Blood and bronchoalveolar eosinophils in allergic subjects after segmental antigen challenge: Surface phenotype, density heterogeneity, and prostanoid production

Claus Kroegel, Mark C. Liu, Walter C. Hubbard, Lawrence M. Lichtenstein, Bruce S. Bochner*

*Corresponding author for this work

Research output: Contribution to journalArticle

97 Scopus citations

Abstract

Eosinophil infiltration into the airways has been implicated in the pathophysiology of asthma. To improve our understanding of the function of eosinophils in asthma, we have compared the phenotype and function of eosinophils obtained simultaneously from blood and bronchoalveolar lavage (BAL) of allergic subjects 19 hours after segmental lung allergen challenge. Eosinophils were purified by discontinuous density gradient centrifugation, and their distribution at various layers was quantitated. Eosinophils at the 1.080 to 1.085 gm/ml interfaces from blood and BAL (purity > 70%) were analyzed by immunofluorescence and flow cytometry for several surface markers including adhesion-activation antigens. Eosinophils in BAL from antigen-challenged sites were markedly increased compared with control diluent-challenged BAL sites (0.3% ± 1% vs 28.1% ± 9.7%, n = 12, p < 0.002), and a greater percentage were hypodense (specific gravity <1.080 gm/ml) than in peripheral blood (51.3 ± 5.3 vs 19.0 ± 4.4, n = 75, p < 0.01). In vitro, resting and activated BAL eosinophils biosynthesized less thromboxane B2 than blood eosinophils. Although both BAL and blood eosinophils expressed similar levels of FcγRII (CD32), CD11a, and CD45, resting levels of Mo-1 (CD11b) were upregulated on BAL eosinophils (mean fluorescence intensity, 316% ± 48% of blood eosinophils, n = 5, p < 0.05). Blood eosinophils stimulated in vitro with 1 μmol/L platelet activating factor or N-formyl-methionyl-leucyl-phenylalanine achieved levels of CD11b expression similar to those of BAL eosinophils. In contrast, CD11b expression on BAL eosinophils could not be further increased. These results confirm that antigen challenge of the lower airways promotes eosinophil infiltration in the lung. Because these eosinophils are of lower density, express maximal amounts of CD11b, and are less responsive than peripheral blood eosinophils, we conclude that eosinophils undergo activation during this recruitment process, which may be followed by a state of decreased responsiveness.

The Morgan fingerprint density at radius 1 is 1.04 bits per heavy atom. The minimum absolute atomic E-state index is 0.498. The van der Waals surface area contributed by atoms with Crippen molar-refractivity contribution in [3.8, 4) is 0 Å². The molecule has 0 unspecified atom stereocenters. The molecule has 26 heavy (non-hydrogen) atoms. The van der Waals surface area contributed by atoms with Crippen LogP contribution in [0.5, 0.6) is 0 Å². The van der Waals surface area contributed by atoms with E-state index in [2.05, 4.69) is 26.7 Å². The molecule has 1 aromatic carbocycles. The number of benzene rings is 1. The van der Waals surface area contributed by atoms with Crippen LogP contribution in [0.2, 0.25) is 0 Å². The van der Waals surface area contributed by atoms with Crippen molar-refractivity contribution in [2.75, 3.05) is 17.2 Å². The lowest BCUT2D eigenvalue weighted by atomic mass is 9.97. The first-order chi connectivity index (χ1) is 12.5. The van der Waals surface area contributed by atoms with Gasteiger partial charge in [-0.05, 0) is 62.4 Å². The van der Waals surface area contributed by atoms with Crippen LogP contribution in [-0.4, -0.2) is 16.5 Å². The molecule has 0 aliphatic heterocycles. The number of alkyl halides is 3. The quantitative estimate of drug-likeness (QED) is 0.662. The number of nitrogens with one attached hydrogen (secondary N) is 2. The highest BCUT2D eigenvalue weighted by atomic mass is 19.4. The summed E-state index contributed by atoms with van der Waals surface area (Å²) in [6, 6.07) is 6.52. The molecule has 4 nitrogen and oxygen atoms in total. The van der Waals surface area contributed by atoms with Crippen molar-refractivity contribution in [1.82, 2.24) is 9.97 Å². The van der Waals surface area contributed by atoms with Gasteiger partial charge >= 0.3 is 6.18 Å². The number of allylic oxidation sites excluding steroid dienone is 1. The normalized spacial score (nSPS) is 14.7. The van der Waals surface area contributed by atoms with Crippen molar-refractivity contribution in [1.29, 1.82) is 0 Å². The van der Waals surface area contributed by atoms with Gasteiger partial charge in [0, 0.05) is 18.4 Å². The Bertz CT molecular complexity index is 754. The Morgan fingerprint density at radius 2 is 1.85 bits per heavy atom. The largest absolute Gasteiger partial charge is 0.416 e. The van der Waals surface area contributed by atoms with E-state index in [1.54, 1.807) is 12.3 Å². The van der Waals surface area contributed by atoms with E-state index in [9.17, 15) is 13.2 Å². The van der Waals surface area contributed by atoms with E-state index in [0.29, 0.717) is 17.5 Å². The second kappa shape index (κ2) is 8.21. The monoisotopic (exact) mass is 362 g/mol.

Original languageEnglish (US)
Pages (from-to)725-734
Number of pages10
JournalThe Journal of Allergy and Clinical Immunology
Volume93
Issue number4
DOIs
StatePublished - Jan 1 1994

Keywords

  • Bronchoalveolar eosinophils
  • hypodense eosinophils
  • phenotype
  • platelet activating factor
  • prostanoid generation

ASJC Scopus subject areas

  • Immunology and Allergy
  • Immunology

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